Is there a professional way to argue fairly?
It depends on what your definition of an argument is. When I think of arguing, I think of unfair, emotionally charged jabs at my opponent. I use big words, poke at weaknesses, roll my eyes, bring up the past, utter something about his mother, and slam the door. So, no. There’s no good way to do this at work. There are plenty fair and effective ways, however, to converse about disagreements in the workplace.
1. Focus on the positives
It is important in a workplace disagreement to identify the issue positively. Focusing on why an idea will work and not on what won’t work, and keep your arguments focused on the idea being pitched—not the person pitching it. Rather than pointing out where someone’s pitch falls short, try saying something like “your approach to this issue will solve A, B, and C, while my approach is more conducive to X, Y, and Z.” How can we merge our ideas to cover all of these?
2. Don’t take criticism personally
A true professional can both criticize and take criticism, but if you are dealing with someone who cannot not make a professional assessment of a situation without getting personal, remember what we teach our children. When a person begins to feel inadequate, s/he will begin to belittle others. If you can identify when this happening, you will be less defensive and more able to focus on the actual disagreement regardless of the other person’s behavior.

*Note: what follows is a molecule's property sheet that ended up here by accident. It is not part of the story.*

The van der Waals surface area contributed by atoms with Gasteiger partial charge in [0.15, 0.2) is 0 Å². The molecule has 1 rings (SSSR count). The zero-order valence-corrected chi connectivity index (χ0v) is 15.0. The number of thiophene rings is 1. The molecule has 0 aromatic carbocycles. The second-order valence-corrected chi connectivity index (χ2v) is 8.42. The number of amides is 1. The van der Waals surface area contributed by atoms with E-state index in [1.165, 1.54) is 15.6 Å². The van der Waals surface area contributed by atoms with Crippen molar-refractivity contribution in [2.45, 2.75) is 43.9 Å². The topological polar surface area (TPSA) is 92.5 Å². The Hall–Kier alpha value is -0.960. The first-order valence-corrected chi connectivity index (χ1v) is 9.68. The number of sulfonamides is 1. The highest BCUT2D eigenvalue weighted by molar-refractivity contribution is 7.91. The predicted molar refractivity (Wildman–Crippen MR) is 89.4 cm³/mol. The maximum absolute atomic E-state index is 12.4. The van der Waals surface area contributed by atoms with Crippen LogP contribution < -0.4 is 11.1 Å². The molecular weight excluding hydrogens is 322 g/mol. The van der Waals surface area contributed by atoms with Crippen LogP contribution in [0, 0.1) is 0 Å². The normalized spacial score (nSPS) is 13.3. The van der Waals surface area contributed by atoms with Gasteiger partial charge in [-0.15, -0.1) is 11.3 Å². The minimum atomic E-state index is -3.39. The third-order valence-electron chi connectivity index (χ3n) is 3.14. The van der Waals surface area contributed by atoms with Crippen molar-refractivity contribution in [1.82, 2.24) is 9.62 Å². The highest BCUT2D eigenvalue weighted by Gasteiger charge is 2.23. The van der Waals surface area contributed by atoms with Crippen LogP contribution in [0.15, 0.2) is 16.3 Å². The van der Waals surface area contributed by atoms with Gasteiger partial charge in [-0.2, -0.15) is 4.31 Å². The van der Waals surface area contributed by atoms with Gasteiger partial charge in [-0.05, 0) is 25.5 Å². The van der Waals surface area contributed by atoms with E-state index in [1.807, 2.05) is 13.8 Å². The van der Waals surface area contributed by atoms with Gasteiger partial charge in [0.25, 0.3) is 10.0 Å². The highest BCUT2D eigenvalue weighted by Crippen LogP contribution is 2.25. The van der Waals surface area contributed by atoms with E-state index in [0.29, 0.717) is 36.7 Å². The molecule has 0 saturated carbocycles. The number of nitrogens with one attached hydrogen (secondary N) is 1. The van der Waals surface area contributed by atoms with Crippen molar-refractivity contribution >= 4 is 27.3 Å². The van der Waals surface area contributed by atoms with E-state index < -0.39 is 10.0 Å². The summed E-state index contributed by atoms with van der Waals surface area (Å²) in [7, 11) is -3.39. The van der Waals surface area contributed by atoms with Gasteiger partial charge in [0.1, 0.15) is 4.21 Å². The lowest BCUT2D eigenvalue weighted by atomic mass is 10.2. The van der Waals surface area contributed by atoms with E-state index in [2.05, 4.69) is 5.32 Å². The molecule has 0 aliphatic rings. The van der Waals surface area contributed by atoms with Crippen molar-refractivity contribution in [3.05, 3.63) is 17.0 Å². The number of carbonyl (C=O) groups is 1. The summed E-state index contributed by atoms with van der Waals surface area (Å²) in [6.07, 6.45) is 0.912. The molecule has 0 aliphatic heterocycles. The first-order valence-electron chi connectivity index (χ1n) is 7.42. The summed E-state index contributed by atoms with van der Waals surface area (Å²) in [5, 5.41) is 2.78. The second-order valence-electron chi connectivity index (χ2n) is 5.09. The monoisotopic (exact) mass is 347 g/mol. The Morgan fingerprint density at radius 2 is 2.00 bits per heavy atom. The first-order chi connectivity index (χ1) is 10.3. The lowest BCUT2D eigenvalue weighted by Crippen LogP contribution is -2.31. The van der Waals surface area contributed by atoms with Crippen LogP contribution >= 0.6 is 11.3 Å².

3. Set a time limit
Mentally take note of when a conversation turns to disagreement. If you are unable compromise or move past an issue in fifteen minutes, table it. Once the conversation has reached this point, it is more likely to stray off topic and participants are liable to become frustrated. Move on to the next agenda topic, break for lunch, or just say, “Let’s gather our thoughts on this subject and table it until tomorrow’s staff meeting.”
4. Don’t be the workplace gossip
This one is painfully self explanatory.
5. Don’t listen to the workplace gossip.
If it is therapeutic for you to talk about your personal or professional frustrations with someone, find someone outside of work who will listen to your rant. We all know the typical repercussions of workplace gossip. But even if you aren’t engaging in the chatter, just listening to it affects your opinion of those involved. You will bring your subconsciously formulated and unfair opinion with you into professional conversations. Perhaps you have listened to a co-worker verbally bash someone. You may find yourself backing down from that person in a workplace disagreement because you don’t want to be the victim of the next bashing. If you can’t change the subject when gossip is brewing, find a reason to walk away.